Fertility and Obstetrical Complications in Women with LMNA-Related Familial Partial Lipodystrophy

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Familial partial lipodystrophy due to LMNA (lamin A/C) mutations is a rare disorder characterized by a selective loss of adipose tissue and insulin resistance. Dyslipidemia and severe diabetes often occur during its evolution. Only isolated and contradictory case reports have been published on the obstetrical prognosis in lipodystrophy. The aim of our study was to compare the fertility and occurrence of obstetrical complications of women with familial partial lipodystrophy due to LMNA (lamin A/C) mutations with those of nonaffected relatives, women from the general population, and women with polycystic ovary syndrome (PCOS).

Material and Methods:

Data were obtained from clinical follow-up of seven families with patients exhibiting mutations in LMNA (five R482W, one R482Q, one R439C) (14 affected among 48 women).


The mean number of live children per woman was 1.7 in affected patients vs. 2.8 in nonaffected relatives. Fifty-four percent of LMNA-mutated women exhibited a clinical phenotype of PCOS, 28% suffered from infertility, 50% experienced at least one miscarriage, 36% developed gestational diabetes, and 14% experienced eclampsia and fetal death. Mean blood leptin level was significantly lower in LMNA-mutated patients than in nonaffected relatives (5.0 ± 3.8 ng/ml vs 14.3 ± 3.6; P < 0.001) despite similar body mass index (21.0 ± 4.2 vs 22.4 ± 2.2; P = 0.49).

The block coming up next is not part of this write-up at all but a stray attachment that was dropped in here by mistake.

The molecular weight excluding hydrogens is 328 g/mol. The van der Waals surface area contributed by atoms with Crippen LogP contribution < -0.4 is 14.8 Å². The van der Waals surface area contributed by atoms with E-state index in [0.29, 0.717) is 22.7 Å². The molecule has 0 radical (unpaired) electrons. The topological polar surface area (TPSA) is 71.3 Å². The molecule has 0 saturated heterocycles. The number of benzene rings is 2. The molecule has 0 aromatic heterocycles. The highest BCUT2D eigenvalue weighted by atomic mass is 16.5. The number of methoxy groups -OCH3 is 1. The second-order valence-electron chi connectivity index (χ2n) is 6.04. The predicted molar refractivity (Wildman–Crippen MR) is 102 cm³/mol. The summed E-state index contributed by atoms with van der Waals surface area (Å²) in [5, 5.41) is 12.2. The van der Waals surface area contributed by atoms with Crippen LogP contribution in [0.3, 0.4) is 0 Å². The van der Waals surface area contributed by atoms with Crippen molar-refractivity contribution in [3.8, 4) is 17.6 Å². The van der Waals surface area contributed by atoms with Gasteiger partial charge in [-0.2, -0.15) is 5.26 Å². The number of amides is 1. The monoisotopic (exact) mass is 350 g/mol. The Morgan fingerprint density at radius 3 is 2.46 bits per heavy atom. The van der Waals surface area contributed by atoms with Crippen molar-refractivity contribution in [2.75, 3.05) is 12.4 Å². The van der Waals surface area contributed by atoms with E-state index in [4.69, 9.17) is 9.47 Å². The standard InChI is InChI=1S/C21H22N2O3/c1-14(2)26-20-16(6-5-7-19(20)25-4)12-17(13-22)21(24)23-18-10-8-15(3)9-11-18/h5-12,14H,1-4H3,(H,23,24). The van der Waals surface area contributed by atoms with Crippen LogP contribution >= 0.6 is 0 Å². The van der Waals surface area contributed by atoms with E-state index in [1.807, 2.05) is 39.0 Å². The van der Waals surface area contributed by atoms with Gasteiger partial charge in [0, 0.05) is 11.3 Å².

In these LMNA-linked lipodystrophic patients, the prevalence of PCOS, infertility, and gestational diabetes was higher than in the general population. Moreover, the prevalence of gestational diabetes and miscarriages was higher in lipodystrophic LMNA-mutated women than previously reported in PCOS women with similar body mass index. Women with lipodystrophies due to LMNA mutations are at high risk of infertility, gestational diabetes, and obstetrical complications and require reinforced gynecological and obstetrical care.

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